One of the many ways you may help other women is through your financial investments. In this installment of “Financially Savvy Female,” we speak with impact investor, author of “The Good Your Money Can Do,” and general manager of Beyond Capital Ventures, a women-led impact venture capital firm, Eva Yazhari about the most effective ways to use your investment dollars to empower other women.
Fund Organizations Where Women Are Executives!
By backing businesses with female founders, leaders, and board members, investors may help propel the careers of individual women as well as the entire female population.
According to Yazhari, this trend results in services and goods that are more considerate of and attuned to the demands of women. “Investors might seek for chances like that in markets where clients are underserved.”
Investing in Businesses Run by Women Can Be Done in a Few Different Ways!
According to Yazhari, certain public market funds would not invest in businesses that do not have women on their boards and do not work to help women climb the corporate ladder. “You can make proactive investments in certain funds.”
She elaborated, “On the private side, it’s really about promoting female entrepreneurship, and there are various ways to do that” (such as angel investment, investing directly in companies, and bolstering ecosystems that encourage women to start businesses in developing nations).
“Many organizations function as accelerator programs and can raise money through direct investment or charitable contributions.
On a more intimate scale, you can invest in the companies run by your female friends.
If your friend is venturing into business ownership, you can encourage her. Women are more rooted in their communities, therefore I put my faith in them and their tribe,” Yazhari added. “That expenditure will be useful as well.”
Invest in Companies That Are Run by Women!
Each of us has access to retirement funds through a traditional plan or a brokerage service like Robinhood. I think the first thing to do is to ask questions,” Yazhari remarked. “Inquire, ‘How many of my portfolio’s funds are managed by women?’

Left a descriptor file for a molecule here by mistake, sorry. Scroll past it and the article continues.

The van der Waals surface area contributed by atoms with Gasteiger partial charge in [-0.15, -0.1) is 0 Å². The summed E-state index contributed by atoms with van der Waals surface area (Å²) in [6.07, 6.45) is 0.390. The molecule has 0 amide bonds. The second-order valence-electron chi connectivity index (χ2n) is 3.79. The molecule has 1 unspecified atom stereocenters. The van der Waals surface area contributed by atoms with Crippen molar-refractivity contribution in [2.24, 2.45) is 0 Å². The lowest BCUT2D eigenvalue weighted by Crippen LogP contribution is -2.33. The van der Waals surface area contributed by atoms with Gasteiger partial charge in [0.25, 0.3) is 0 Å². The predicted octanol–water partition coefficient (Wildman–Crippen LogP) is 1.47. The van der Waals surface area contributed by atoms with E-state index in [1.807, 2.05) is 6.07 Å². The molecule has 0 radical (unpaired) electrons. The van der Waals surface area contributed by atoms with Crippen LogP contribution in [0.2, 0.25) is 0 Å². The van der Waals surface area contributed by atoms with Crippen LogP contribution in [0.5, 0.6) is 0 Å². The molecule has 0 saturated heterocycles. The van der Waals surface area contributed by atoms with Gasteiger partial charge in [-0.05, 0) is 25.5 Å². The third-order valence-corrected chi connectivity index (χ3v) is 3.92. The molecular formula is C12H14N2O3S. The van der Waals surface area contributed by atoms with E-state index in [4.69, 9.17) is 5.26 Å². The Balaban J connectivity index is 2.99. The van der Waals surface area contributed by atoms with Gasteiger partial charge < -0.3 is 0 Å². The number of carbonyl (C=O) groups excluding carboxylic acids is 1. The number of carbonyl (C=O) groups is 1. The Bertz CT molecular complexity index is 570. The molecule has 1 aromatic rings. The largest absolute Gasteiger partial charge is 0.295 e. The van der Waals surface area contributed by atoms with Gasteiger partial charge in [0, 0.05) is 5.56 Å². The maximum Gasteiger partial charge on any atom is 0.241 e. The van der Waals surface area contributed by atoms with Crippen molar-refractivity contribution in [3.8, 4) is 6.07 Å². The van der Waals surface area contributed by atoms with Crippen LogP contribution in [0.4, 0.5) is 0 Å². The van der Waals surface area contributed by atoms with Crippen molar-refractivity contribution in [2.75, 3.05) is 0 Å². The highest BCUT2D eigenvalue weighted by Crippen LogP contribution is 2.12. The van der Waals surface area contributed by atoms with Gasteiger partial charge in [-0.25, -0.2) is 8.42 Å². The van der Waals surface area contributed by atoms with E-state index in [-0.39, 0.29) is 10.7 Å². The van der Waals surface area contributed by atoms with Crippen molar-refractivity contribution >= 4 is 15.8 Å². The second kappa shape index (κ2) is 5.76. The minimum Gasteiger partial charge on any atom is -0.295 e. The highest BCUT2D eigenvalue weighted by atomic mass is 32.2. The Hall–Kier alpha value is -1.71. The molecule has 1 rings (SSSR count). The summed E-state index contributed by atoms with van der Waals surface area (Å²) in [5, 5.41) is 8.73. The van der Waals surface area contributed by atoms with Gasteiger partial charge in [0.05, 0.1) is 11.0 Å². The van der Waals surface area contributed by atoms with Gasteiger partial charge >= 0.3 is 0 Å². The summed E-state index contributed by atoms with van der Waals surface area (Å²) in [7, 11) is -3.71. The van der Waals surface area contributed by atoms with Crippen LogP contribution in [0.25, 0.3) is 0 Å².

You’ve asked a very potent question there. By raising this issue, we stimulate interest. If you ask and are told, “I don’t know” or “I can’t give you that answer,” it’s probably time to look elsewhere.
She went on to say that once you found out the response to that question, you would be able to decide in what way you wished to proceed. To what extent are you interested in expanding your current holdings to include gender-specific investment vehicles? What if you found a better 401(k) or IRA provider?
Use the Services of a Female Financial Consultant!
We need to address these views if we want to level the playing field, as Yazhari points out, because even women may have biases towards working with other women as financial or investing counselors.
They can “connect with a female for all parts of your finances,” she said. Take a more aggressive approach to pursue these connections. While white males make up the majority of financial advisors in the United States, this is by no means a requirement.
Do Your Banking With a Company That Helps Women Out!
“Pay attention to where your bank is lending out your money,” Yazhari advised. You can open a savings account at the excellent new Chicago bank named First Women’s Bank and leave your cash there safely.
It’s a safe place to put your money since it’s insured by the Federal Deposit Insurance Corporation, and the bank will lend it out to other women who need financial assistance.